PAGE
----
The next lesson we can learn from this passage is we have got to recognize what is in our hand. God always blesses us when we use what we have. There is no person on planet earth who God cannot use. It is up to us to first of all recognize and then use the gift or talent that He has given us in the best way that we can. Our mistake is that often we wait for something big to happen before even starting. Instead, we must use the many little opportunities available around us. That is what David did as a shepherd boy. When reminded of his inexperience, he tells King Saul about his past experiences of killing a lion and bear in the name of the Living God. He used what little he had and God honored him. The secret was that David knew that even those incredible successes were not his (a young, inexperienced, little shepherd boy) and so what difference does it make if the opponent is a lion or a bear or giant Goliath? The battle was not David’s, so the opponent didn’t really matter to him. His confidence was in the Lord and he confesses it in vs. 37.
He convinces the King that he is the one to fight Goliath; which in itself is amazing! Saul blesses him but wants to prepare David for the battle. In vs. 38 we read that Saul dresses David in his own tunic (which probably is the best in town), gives him a coat of armor and bronze helmet as well. Poor David couldn’t even walk with all this heavy artillery and so he wisely takes it all off. The lesson we can learn here is that we needn’t try to fight the battles in our strength. If we use our worldly logic and reasoning (weaponry), we will fall off balance just like little David did with all the heavy war clothes. He just used what he knew best to use (a sling and five smooth stones).He knew the victory was already his because the battle was the Lord’s.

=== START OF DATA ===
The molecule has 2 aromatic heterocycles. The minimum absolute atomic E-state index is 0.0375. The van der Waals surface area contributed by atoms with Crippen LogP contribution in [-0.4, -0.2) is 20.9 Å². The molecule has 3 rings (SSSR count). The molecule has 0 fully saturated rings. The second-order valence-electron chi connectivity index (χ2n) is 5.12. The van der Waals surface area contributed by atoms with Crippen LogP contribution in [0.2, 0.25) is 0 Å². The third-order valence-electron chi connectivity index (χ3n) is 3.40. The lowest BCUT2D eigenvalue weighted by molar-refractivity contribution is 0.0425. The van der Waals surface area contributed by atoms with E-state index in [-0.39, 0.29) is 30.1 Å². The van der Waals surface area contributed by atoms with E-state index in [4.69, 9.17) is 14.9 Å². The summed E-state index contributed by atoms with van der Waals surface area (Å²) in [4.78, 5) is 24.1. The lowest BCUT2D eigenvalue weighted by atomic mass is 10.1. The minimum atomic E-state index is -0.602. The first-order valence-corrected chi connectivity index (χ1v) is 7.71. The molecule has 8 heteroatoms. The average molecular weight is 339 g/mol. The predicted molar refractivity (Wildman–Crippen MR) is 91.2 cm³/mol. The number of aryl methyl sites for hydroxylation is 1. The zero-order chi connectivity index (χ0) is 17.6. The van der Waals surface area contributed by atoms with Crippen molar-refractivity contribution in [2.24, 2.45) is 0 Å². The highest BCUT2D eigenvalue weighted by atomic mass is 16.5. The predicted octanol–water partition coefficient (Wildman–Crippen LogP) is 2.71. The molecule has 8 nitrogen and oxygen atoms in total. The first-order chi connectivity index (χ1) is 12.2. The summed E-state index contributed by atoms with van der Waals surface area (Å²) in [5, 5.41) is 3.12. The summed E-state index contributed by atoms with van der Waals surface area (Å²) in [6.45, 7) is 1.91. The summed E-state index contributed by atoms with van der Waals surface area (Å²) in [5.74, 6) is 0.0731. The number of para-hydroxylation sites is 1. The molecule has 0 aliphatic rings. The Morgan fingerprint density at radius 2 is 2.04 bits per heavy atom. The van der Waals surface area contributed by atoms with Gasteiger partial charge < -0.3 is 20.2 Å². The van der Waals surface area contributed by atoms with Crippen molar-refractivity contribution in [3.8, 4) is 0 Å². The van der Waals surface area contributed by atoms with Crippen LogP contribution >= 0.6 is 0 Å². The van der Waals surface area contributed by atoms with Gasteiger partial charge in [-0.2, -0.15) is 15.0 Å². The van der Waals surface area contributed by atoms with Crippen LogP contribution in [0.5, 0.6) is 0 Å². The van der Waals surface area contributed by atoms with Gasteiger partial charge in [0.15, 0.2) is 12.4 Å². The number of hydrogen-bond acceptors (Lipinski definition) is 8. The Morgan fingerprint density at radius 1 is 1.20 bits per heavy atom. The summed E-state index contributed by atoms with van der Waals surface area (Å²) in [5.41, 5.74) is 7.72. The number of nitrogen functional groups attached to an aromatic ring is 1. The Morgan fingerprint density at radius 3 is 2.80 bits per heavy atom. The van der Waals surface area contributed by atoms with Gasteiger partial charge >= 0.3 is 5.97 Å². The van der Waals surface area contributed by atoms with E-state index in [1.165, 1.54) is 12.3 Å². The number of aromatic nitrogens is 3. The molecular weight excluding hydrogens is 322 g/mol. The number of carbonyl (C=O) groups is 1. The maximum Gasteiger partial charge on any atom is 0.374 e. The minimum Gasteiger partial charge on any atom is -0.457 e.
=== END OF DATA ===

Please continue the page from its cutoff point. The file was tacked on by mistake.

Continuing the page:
We see that in vs42-44, Goliath despises David and even makes fun of his modus operandi. Yet another lesson to learn. When we are on the battlefront just before the fight there will be a taunting, a mockery reminding us of the sheer ridiculousness of what we are doing and how we are doing it. Our response should be the response David had. In vs. 47 he declares aloud that God didn’t need his sword or spear or strength to defeat Goliath. He would give Goliath into the hands of the Israelites for His glory.
An important lesson to learn here is that God used David (the youngest of eight boys) to defeat the 9 ft Philistine warrior who taunted the Israelite army. We can never tell of what God can do with someone who is totally surrendered to Him. As we can see in 1 Corin1:27-29: “But God chose the foolish things of the world to shame the wise; God chose the weak things of the world to shame the strong. He chose the lowly things of this world and the despised things - and the things that are not-to nullify the things that are, so that no one may boast before him”-NIV
Thus, let us courageously face the Goliaths in our life by surrendering totally to Him, knowing that the victory is ours when the battle is the Lord’s!
Here's this week's musical treat: MY LIFE IS IN YOU LORD
Have a blessed week!